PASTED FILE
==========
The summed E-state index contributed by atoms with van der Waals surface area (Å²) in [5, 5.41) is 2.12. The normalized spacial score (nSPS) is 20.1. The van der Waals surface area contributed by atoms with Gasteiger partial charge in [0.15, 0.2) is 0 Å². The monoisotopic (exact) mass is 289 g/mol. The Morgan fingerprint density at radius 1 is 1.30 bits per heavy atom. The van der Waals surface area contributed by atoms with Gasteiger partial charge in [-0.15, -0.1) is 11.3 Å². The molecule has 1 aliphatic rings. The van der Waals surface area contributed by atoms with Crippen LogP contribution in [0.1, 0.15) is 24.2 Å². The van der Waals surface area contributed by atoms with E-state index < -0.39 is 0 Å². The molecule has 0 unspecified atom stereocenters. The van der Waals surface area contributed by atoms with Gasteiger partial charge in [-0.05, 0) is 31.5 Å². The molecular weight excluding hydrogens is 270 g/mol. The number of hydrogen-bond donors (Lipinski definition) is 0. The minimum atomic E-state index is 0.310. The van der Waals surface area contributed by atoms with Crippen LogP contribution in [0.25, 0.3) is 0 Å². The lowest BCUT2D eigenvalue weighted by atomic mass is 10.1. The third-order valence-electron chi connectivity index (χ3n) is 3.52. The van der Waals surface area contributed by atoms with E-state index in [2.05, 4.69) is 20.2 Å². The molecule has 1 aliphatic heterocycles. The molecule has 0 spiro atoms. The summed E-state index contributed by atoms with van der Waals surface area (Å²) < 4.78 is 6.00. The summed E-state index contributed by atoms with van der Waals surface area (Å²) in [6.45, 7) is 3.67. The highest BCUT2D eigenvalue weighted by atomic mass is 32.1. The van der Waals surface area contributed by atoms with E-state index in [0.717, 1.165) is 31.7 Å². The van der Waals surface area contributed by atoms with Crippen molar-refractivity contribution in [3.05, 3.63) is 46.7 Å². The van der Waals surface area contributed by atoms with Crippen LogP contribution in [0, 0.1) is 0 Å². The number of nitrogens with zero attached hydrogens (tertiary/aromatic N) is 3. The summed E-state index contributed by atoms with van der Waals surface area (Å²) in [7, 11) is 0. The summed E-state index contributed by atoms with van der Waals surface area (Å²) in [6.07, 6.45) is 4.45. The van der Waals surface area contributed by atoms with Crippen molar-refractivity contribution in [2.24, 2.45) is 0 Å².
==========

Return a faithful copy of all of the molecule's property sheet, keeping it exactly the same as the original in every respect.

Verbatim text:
The summed E-state index contributed by atoms with van der Waals surface area (Å²) in [5, 5.41) is 2.12. The normalized spacial score (nSPS) is 20.1. The van der Waals surface area contributed by atoms with Gasteiger partial charge in [0.15, 0.2) is 0 Å². The monoisotopic (exact) mass is 289 g/mol. The Morgan fingerprint density at radius 1 is 1.30 bits per heavy atom. The van der Waals surface area contributed by atoms with Gasteiger partial charge in [-0.15, -0.1) is 11.3 Å². The molecule has 1 aliphatic rings. The van der Waals surface area contributed by atoms with Crippen LogP contribution in [0.1, 0.15) is 24.2 Å². The van der Waals surface area contributed by atoms with E-state index < -0.39 is 0 Å². The molecule has 0 unspecified atom stereocenters. The van der Waals surface area contributed by atoms with Gasteiger partial charge in [-0.05, 0) is 31.5 Å². The molecular weight excluding hydrogens is 270 g/mol. The number of hydrogen-bond donors (Lipinski definition) is 0. The minimum atomic E-state index is 0.310. The van der Waals surface area contributed by atoms with Crippen LogP contribution in [0.25, 0.3) is 0 Å². The lowest BCUT2D eigenvalue weighted by atomic mass is 10.1. The third-order valence-electron chi connectivity index (χ3n) is 3.52. The van der Waals surface area contributed by atoms with E-state index in [2.05, 4.69) is 20.2 Å². The molecule has 1 aliphatic heterocycles. The molecule has 0 spiro atoms. The summed E-state index contributed by atoms with van der Waals surface area (Å²) < 4.78 is 6.00. The summed E-state index contributed by atoms with van der Waals surface area (Å²) in [6.45, 7) is 3.67. The highest BCUT2D eigenvalue weighted by atomic mass is 32.1. The van der Waals surface area contributed by atoms with E-state index in [0.717, 1.165) is 31.7 Å². The van der Waals surface area contributed by atoms with Crippen molar-refractivity contribution in [3.05, 3.63) is 46.7 Å². The van der Waals surface area contributed by atoms with Crippen LogP contribution in [0, 0.1) is 0 Å². The number of nitrogens with zero attached hydrogens (tertiary/aromatic N) is 3. The summed E-state index contributed by atoms with van der Waals surface area (Å²) in [7, 11) is 0. The summed E-state index contributed by atoms with van der Waals surface area (Å²) in [6.07, 6.45) is 4.45. The van der Waals surface area contributed by atoms with Crippen molar-refractivity contribution in [2.24, 2.45) is 0 Å².